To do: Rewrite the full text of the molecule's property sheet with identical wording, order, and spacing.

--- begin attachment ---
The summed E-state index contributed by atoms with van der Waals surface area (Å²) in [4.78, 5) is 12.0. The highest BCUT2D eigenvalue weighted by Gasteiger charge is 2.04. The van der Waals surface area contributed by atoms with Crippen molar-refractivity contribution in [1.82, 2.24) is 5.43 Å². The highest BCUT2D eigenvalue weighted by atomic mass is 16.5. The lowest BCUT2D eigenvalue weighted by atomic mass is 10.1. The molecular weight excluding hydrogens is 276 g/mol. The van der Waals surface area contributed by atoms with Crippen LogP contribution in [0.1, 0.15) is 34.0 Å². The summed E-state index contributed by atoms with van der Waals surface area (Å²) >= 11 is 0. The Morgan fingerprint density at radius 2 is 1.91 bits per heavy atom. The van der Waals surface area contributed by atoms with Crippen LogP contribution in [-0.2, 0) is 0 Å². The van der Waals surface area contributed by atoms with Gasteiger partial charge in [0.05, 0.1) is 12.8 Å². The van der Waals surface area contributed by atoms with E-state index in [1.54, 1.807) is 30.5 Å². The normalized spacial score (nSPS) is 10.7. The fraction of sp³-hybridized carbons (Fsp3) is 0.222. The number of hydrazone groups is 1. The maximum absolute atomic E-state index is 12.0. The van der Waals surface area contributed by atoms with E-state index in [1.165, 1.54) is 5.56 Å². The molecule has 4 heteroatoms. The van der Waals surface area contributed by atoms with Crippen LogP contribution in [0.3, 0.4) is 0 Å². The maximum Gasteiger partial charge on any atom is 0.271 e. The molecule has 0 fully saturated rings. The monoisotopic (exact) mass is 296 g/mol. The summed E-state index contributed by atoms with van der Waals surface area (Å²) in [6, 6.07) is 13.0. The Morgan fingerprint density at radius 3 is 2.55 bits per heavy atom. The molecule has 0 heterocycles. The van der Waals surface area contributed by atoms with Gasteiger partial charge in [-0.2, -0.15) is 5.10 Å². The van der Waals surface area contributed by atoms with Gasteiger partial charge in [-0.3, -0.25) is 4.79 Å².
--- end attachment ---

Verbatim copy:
The summed E-state index contributed by atoms with van der Waals surface area (Å²) in [4.78, 5) is 12.0. The highest BCUT2D eigenvalue weighted by Gasteiger charge is 2.04. The van der Waals surface area contributed by atoms with Crippen molar-refractivity contribution in [1.82, 2.24) is 5.43 Å². The highest BCUT2D eigenvalue weighted by atomic mass is 16.5. The lowest BCUT2D eigenvalue weighted by atomic mass is 10.1. The molecular weight excluding hydrogens is 276 g/mol. The van der Waals surface area contributed by atoms with Crippen LogP contribution in [0.1, 0.15) is 34.0 Å². The summed E-state index contributed by atoms with van der Waals surface area (Å²) >= 11 is 0. The Morgan fingerprint density at radius 2 is 1.91 bits per heavy atom. The van der Waals surface area contributed by atoms with Crippen LogP contribution in [-0.2, 0) is 0 Å². The van der Waals surface area contributed by atoms with Gasteiger partial charge in [0.05, 0.1) is 12.8 Å². The van der Waals surface area contributed by atoms with E-state index in [1.54, 1.807) is 30.5 Å². The normalized spacial score (nSPS) is 10.7. The fraction of sp³-hybridized carbons (Fsp3) is 0.222. The number of hydrazone groups is 1. The maximum absolute atomic E-state index is 12.0. The van der Waals surface area contributed by atoms with E-state index in [1.165, 1.54) is 5.56 Å². The molecule has 4 heteroatoms. The van der Waals surface area contributed by atoms with Crippen LogP contribution in [0.3, 0.4) is 0 Å². The maximum Gasteiger partial charge on any atom is 0.271 e. The molecule has 0 fully saturated rings. The monoisotopic (exact) mass is 296 g/mol. The summed E-state index contributed by atoms with van der Waals surface area (Å²) in [6, 6.07) is 13.0. The Morgan fingerprint density at radius 3 is 2.55 bits per heavy atom. The molecule has 0 heterocycles. The van der Waals surface area contributed by atoms with Gasteiger partial charge in [-0.2, -0.15) is 5.10 Å². The van der Waals surface area contributed by atoms with Gasteiger partial charge in [-0.3, -0.25) is 4.79 Å².